The centre of academic life at most universities is the library.
The rows and rows of dusty, hastily-mended bound books and journals hint at a vast world of knowledge and draw a link between generations of students who have roamed the halls.
But students in the engineering department at the University of Texas in San Antonio (UTSA) do not get that experience. Instead, they download whatever they want to any one of the terminals or their laptops.
In September, the UTSA opened the first completely bookless library on a university campus in the US.
The sleek glass library seats 80 people and holds 425,000 e-books and 18,000 e-journal subscriptions. And there is no need to share because all these budding engineers can read the same text at the same time.
"With better search tools and an increase in the availability of digital content, finding information has become easier," says Krisellen Maloney, dean of libraries at UTSA. "Typically, we find more information than we need."
The UTSA library is part of a trend.
In 2000, Kansas State University opened an electronic library, but kept some reference books, An earlier this year, Stanford University removed all but 10,000 printed volumes from its engineering library.
At the same time, despite the stigmas attached, more online-only educational facilities are springing up.
And even now, children in some of the poorest parts of the world who could never afford an Oxbridge or Ivy League education can watch lectures from those classes on their computers.
Higher education across the world is undergoing a seismic technological shift, which is changing the conventional thinking on what constitutes getting a degree.
Students at UTSA have embraced their all-digital library, and even created a YouTube video about the experience.
"The space we had for the library was limited, so we prioritised the needs and decided that an increase in study and collaboration space was more important than space for books," says Ms Maloney.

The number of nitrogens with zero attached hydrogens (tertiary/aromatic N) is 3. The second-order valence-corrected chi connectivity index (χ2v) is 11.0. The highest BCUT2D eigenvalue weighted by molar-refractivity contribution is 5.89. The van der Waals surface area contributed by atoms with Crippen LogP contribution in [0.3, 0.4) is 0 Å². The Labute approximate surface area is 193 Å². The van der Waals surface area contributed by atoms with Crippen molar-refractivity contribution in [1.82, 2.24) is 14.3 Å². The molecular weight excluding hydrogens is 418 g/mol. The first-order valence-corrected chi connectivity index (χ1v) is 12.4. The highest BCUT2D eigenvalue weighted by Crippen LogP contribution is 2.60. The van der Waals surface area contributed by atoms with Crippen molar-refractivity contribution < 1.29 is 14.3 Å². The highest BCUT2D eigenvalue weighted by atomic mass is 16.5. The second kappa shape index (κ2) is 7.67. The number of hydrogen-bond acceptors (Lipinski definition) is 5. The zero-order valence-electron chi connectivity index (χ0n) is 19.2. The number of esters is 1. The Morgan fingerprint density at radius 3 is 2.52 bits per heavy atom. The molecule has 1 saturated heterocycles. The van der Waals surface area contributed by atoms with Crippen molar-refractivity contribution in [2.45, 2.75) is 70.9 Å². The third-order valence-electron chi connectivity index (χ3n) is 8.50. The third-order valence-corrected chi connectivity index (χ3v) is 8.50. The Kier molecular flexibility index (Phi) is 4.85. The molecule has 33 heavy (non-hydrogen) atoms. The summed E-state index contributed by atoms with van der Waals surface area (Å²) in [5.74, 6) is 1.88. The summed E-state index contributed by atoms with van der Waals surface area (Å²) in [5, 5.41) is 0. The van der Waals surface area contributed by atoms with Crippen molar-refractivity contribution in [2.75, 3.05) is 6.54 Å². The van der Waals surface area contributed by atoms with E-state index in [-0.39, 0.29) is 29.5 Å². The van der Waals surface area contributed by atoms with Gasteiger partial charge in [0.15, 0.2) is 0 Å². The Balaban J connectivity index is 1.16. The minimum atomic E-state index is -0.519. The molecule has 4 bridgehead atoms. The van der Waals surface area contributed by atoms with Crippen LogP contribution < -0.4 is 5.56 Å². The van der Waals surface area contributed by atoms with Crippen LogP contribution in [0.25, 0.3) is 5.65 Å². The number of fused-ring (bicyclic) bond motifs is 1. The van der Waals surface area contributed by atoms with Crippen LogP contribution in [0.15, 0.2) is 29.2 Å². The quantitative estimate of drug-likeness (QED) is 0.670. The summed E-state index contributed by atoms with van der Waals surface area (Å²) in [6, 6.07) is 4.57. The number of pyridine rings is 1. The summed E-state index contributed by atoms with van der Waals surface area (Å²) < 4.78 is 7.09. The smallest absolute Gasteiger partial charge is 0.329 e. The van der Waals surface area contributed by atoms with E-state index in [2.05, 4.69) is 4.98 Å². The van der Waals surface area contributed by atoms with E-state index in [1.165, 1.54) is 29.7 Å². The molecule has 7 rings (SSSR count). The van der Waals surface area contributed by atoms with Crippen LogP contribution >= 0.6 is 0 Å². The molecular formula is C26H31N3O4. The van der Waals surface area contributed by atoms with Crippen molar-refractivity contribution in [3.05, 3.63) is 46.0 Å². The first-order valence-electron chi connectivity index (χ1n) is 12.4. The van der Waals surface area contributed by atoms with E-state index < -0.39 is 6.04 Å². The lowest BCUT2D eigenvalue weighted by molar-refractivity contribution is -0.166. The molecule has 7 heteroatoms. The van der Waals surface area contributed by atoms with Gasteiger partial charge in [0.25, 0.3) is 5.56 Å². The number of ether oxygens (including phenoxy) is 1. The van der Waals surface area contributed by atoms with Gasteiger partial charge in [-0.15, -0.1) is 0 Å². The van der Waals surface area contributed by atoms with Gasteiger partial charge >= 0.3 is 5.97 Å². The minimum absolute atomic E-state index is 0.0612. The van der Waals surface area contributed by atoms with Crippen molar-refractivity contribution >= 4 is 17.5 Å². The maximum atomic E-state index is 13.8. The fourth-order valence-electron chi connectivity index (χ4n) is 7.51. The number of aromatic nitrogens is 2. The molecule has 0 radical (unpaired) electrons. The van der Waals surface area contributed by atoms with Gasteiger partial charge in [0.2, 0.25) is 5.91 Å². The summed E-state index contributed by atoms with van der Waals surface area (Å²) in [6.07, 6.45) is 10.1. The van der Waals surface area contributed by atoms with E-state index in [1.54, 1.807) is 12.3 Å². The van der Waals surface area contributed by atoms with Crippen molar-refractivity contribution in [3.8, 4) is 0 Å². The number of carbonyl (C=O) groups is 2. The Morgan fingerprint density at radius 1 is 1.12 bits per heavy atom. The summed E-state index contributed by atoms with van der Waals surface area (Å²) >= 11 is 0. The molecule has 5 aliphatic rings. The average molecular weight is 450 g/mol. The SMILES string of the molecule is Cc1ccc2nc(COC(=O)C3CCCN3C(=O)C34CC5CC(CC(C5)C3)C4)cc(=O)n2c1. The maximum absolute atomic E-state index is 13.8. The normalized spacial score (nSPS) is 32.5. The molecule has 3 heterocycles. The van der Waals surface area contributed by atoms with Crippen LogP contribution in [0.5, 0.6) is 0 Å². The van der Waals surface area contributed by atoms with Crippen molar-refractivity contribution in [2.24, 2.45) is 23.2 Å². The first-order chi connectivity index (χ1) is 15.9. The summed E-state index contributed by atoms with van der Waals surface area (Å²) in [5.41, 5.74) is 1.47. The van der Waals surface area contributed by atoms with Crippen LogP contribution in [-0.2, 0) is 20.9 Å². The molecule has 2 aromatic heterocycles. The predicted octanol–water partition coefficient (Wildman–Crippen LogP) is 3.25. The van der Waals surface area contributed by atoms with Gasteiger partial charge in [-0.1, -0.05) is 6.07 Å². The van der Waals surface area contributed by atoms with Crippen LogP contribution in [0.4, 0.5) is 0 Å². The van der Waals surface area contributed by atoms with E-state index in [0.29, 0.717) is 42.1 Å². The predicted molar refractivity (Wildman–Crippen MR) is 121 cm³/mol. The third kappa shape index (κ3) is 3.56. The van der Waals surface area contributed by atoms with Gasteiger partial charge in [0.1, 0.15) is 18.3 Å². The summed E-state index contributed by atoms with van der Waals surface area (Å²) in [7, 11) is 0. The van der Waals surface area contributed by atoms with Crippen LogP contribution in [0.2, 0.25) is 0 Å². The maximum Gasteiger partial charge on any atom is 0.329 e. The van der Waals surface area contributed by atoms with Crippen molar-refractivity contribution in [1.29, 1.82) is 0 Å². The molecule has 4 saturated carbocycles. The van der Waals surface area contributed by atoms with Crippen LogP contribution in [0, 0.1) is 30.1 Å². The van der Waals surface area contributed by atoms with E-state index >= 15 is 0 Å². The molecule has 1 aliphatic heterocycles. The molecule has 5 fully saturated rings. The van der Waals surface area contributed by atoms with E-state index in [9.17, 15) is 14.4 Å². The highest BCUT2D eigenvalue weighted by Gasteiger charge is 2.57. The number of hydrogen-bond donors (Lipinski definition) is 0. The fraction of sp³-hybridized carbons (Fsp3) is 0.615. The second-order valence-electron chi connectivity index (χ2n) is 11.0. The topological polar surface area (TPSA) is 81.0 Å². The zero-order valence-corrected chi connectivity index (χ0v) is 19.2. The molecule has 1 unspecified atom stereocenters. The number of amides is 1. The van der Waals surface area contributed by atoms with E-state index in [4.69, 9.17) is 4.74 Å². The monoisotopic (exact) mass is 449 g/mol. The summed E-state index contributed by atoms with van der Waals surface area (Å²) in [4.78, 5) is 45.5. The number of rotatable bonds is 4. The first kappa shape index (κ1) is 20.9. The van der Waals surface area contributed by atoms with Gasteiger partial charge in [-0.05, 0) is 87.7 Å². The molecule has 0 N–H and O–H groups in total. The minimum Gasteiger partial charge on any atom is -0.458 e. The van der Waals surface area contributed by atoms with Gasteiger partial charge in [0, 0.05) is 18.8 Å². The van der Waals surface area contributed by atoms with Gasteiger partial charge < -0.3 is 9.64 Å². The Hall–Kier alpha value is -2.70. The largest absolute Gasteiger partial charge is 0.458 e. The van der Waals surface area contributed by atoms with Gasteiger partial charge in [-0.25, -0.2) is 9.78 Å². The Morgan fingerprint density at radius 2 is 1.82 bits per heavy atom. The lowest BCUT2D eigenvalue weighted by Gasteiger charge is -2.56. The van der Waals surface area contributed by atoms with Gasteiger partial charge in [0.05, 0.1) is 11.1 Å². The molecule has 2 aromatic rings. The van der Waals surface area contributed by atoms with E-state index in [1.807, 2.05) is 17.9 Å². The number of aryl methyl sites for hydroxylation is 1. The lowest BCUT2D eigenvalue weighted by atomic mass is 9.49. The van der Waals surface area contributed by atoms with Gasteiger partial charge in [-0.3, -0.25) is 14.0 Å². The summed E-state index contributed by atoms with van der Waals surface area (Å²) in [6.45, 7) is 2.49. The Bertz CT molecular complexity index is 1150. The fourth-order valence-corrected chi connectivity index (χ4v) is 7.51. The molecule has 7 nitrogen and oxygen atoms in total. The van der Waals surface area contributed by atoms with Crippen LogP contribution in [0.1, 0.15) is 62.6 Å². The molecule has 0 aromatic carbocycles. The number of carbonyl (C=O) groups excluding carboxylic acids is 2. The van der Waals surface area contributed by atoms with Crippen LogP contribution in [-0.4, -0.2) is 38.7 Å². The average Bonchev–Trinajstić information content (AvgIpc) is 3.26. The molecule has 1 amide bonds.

Library staff are now free to spend more time helping the students with queries rather than keep tracking and reshelving the books.
And the library plans to offer pre-loaded collections of texts on iPads and e-readers for students to check out and take home.
But academic publishers have been slow to embrace digital models of publishing, and for good reason. Educational textbooks are worth around $8bn (£5bn) a year in the US alone.
Most students will remember their eyes watering when told they must buy the latest edition of an obscure textbook for a course - which happens to be available at full price from the shop across the road.
So textbook publishers and booksellers have not been keen to kill the golden goose, and this has made it harder for innovators like the UTSA to stock every book they need.
"The business models in publishing are changing but, in some cases, there continues to be a print bias," Ms Maloney says.
"Some publishers have been slow to make all of their information available in electronic format."
The Texan engineering library has a back-up paging service to have paper copies of journals sent over, but this has been used only a few times so far.
The problem for the academic publishers is, of course, that they cannot charge the same price for e-books as for physical books.
"Most of the academic publishers' business models are based particularly on first-year undergraduate textbook sales," says David Prescott, head of sales at Blackwell's, one of the biggest academic booksellers in the UK.